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Fender Bassman 10

Discussion in 'Amps and Cabs [BG]' started by BassRook31, Dec 10, 2012.

  1. BassRook31


    Nov 1, 2011
    DFW, Texas
    The local music shop has quite a few, but I haven't had the time to try one out. Research hasn't produced a lot of good sound clips, or advice on these amps (probably because I should've done this first). My question is if anyone has any kind of experience with these. Anything beyond what I've read on the internet would be awesome.

    Go Hogs!
  2. Are the strings paired or is it a wide fingerboard 10?

  3. Hi.

    There's been several different ones over the years, what are You referring to?

    I have a beat up, converted to a 212 silverface from the late 70's, a cute little amp.

    Even though it's no "real" bassman, it's still far better as guitar amp than it is as a bass amp.

    I'm in a process of building yet another combo around it, hopefully in the near future ;).

  4. mccartneyman


    Dec 22, 2006
    Pittsburgh, PA
    Managing Editor, Bass Guitars Editor, MusicGearReview.com
    The old Bassman combo with the 4 10s and the open back cab was great in its day, but I doubt it could stand up to today's SPL. The '70s-era Studio Bass combo has 4 10s in a sealed cabinet and sounds very good, especially for recording, but I doubt even that would have the headroom and SPL to work today, unless you have a very soft band. The Fender tone stack has a lot to do with the sound of these tube amps.
  5. JTE


    Mar 12, 2008
    Central Illinois, USA
    First, you might want to ask the moderators to move this from "Basses" to "Amps", it'll get you better responses.

    Second search the Amps forum for "Bassman 10" because there've been quite a few threads over the years about these.

    The "Bassman 10" is a dual 6L6 amp combo amp Fender made from about 1972 until the mid '80s. It started rated at 50 WRMS and was eventually advertized at 70 WRMS. Four ten inch speakers in a sealed cabinet with ports in the baffle. It had a pretty clean pre-amp so they weren't easy to distort and generally don't sound in any way like the early tweed covered Bassman combos with the open backs from the '50s that guitar players and harp players love.

    I was a Fender dealer from '76 through '88 and my experience with these amps is that they either sounded awesome or horrid. Never played one that wasn't from either extreme. We even had two with sequential serial numbers in the store at one time, and one was great while the other was dull and lifeless. We swapped chassis so we could hear both amps' guts through the same speakers. We swapped tubes between amps, we put new tubes in the crappy sounding one. No change.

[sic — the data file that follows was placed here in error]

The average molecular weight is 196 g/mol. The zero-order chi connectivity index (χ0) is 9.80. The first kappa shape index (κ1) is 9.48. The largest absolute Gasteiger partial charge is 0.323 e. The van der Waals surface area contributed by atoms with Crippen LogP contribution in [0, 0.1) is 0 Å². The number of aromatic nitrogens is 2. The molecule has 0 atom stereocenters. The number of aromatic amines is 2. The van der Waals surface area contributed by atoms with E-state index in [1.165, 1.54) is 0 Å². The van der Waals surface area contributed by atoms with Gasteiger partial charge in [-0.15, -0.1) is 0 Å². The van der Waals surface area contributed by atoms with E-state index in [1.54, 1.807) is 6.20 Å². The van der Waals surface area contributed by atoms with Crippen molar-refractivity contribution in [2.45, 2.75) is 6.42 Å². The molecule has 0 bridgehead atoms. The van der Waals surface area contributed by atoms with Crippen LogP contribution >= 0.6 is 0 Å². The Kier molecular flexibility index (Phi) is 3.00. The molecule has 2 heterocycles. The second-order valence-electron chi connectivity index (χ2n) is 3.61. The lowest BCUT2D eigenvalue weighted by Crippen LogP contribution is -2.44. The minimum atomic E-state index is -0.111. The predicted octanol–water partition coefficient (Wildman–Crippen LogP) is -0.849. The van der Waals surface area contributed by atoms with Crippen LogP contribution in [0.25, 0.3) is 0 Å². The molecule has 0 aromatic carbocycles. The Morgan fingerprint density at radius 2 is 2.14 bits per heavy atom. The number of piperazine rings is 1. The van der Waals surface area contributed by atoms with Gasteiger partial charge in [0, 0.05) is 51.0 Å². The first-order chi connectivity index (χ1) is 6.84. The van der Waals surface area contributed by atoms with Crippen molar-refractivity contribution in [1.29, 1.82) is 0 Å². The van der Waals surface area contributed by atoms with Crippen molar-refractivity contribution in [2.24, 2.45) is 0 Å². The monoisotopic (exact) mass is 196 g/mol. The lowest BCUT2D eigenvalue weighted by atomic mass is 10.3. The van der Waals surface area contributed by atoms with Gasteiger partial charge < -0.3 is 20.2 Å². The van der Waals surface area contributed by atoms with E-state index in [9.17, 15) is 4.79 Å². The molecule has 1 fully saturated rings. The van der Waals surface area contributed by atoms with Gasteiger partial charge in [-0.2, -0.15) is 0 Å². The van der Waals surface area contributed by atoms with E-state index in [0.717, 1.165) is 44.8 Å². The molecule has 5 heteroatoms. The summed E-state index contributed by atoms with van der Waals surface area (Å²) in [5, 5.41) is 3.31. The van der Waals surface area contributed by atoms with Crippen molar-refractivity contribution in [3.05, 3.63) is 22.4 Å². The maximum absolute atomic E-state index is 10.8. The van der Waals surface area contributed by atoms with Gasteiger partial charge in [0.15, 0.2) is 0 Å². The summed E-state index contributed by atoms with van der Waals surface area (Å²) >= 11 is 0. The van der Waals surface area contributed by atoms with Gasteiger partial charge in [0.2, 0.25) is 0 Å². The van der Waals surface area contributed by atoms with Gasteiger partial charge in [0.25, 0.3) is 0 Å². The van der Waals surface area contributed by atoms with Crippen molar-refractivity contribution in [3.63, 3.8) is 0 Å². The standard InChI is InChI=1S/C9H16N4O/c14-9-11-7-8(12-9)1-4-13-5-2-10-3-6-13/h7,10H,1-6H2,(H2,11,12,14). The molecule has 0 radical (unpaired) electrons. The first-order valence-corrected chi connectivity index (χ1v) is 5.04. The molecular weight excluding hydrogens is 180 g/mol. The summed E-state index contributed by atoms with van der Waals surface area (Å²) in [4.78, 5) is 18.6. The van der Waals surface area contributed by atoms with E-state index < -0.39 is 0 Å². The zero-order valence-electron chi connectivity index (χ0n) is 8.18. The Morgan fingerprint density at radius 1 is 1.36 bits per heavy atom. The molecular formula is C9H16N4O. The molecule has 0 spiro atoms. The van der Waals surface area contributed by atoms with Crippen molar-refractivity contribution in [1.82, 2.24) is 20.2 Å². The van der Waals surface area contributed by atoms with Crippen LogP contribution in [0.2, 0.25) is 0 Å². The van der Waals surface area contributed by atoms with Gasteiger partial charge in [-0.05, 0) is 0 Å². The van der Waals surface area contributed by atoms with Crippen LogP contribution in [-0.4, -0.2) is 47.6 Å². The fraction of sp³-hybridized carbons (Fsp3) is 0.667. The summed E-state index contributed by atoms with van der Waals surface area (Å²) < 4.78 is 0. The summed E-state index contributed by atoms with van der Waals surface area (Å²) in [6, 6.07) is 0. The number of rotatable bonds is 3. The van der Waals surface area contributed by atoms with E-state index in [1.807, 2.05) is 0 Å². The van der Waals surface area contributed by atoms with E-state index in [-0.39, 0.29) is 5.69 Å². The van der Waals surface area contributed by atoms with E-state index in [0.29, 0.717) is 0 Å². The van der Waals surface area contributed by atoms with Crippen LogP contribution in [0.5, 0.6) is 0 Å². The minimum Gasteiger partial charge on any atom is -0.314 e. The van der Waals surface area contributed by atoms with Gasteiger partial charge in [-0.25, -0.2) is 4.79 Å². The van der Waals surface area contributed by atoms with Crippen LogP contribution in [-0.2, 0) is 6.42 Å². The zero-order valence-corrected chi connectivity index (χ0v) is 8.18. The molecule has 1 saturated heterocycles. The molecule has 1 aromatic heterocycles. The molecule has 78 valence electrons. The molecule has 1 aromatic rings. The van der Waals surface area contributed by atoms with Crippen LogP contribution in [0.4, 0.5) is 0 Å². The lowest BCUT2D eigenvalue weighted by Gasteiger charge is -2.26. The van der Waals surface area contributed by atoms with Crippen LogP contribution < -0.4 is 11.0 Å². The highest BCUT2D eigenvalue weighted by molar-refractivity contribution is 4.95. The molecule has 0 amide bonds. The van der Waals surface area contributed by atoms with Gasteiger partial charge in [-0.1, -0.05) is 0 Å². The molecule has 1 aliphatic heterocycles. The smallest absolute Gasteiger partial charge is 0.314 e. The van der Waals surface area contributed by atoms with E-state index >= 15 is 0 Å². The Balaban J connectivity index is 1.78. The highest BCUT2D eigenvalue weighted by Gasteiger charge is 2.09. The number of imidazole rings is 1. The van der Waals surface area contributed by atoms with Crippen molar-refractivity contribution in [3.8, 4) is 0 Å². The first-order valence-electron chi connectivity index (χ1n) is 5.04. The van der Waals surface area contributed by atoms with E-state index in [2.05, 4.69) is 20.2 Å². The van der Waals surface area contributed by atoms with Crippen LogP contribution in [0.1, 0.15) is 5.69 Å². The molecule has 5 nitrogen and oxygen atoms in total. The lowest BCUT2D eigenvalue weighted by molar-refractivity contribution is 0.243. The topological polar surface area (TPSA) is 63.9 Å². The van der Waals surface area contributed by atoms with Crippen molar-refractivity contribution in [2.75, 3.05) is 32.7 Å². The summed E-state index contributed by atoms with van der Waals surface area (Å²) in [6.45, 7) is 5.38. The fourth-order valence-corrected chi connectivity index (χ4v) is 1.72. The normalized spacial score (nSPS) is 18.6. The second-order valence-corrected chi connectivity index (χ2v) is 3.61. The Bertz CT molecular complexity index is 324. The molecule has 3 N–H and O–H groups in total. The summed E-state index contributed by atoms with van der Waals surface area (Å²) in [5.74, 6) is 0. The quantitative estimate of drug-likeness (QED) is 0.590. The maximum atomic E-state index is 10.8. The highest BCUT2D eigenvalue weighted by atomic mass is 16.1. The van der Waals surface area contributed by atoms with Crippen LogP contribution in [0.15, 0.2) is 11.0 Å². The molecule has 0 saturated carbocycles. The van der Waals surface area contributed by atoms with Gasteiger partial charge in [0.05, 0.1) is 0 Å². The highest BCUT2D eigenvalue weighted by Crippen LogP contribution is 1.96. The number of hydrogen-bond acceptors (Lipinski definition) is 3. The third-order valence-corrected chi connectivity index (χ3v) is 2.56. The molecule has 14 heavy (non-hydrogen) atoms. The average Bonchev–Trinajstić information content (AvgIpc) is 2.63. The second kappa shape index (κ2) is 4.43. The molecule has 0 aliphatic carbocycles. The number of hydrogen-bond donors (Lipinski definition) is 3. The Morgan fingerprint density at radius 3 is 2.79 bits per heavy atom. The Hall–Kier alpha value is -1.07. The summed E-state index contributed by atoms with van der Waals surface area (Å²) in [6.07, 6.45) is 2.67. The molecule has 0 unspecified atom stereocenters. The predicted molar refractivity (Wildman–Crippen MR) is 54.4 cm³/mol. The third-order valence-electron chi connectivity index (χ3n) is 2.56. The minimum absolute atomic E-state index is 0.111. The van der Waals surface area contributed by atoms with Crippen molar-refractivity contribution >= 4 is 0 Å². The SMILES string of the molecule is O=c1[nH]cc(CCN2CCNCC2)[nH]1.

I thought at the time it was kind of a poor choice for most gigging bassists because it really didn't have enough power to play well, and the cabinet may have been a bit too small. Add in that they're top-heavy so if you have them on the casters they could rather easily fall over, that they were a tube amp with the attendant maintenance and weight factors, and they were kind of expensive for a 50 watt amp and they weren't real popular. We sold a lot of Yamaha and Peavey combos with the Bassman 10 sitting next to them.

    But a good sounding one at low volumes was a great warm sounding tube amp for "traditional" bass playing- not for slap/pop or big volumes. I had one for a few years around ten years ago that was my practice rig in the basement. Sounded good for bass and was OK for guitar practice. Sold it mainly because post-divorce I needed cash and to thin the herd moving to a 2-bedroom second floor apartment...

    My advice is to play YOUR bass through some and see if you like the sound. Start with the tone controls set at 2 for the bass and treble, and 10 for the mids. The tone controls on the tone stack interact so if you're used to more modern EQ it might take some time to find the cool sounds. But try a few and see if they sound good to you. Well-made amps, and if the caps and tubes are in good shape it should last you a long time.

  6. Mine was a 60 watt that I would kill to have back for recording

    Just wasn't loud enough for live gigs
  7. will33


    May 22, 2006
    I assume you're talking about the silverface models with 410's? They are sealed back, but the baffle has a few small holes drilled in it as sort of makeshift ports. You'll see that if you pull the grillcloth off.

    I had one of those for a ahort time. Nice low volume tone for bass but couldn't cut it volume-wise for a gig even with a blues trio. I assume due to the speakers or goofy cabinet they were in. I sometimes wish I would've kept it for guitar, but not all that much.

    I think those amps were a beefed up version of a bassman50 and used an ultra-linear output transformer and were rated for 70watts. Something similair to how they turned the bassman100 into the 135.

    The amp stays clean almost as loud as it goes, then the overdrive is something not all that pleasant to my ear. I like how my 135 sounds clean, but not overdriven.
  8. BassRook31


    Nov 1, 2011
    DFW, Texas
    Well, I am glad somebody realized I posted this in the wrong place. I'll try not to do this again. And yes, it is the silverface 410.

    JTE, I appreciate the info and the solid advice. As a Fender dealer, or any other dealer for that matter, were there any amps that particularly impressed you? More of a curiosity question than a sales advice question.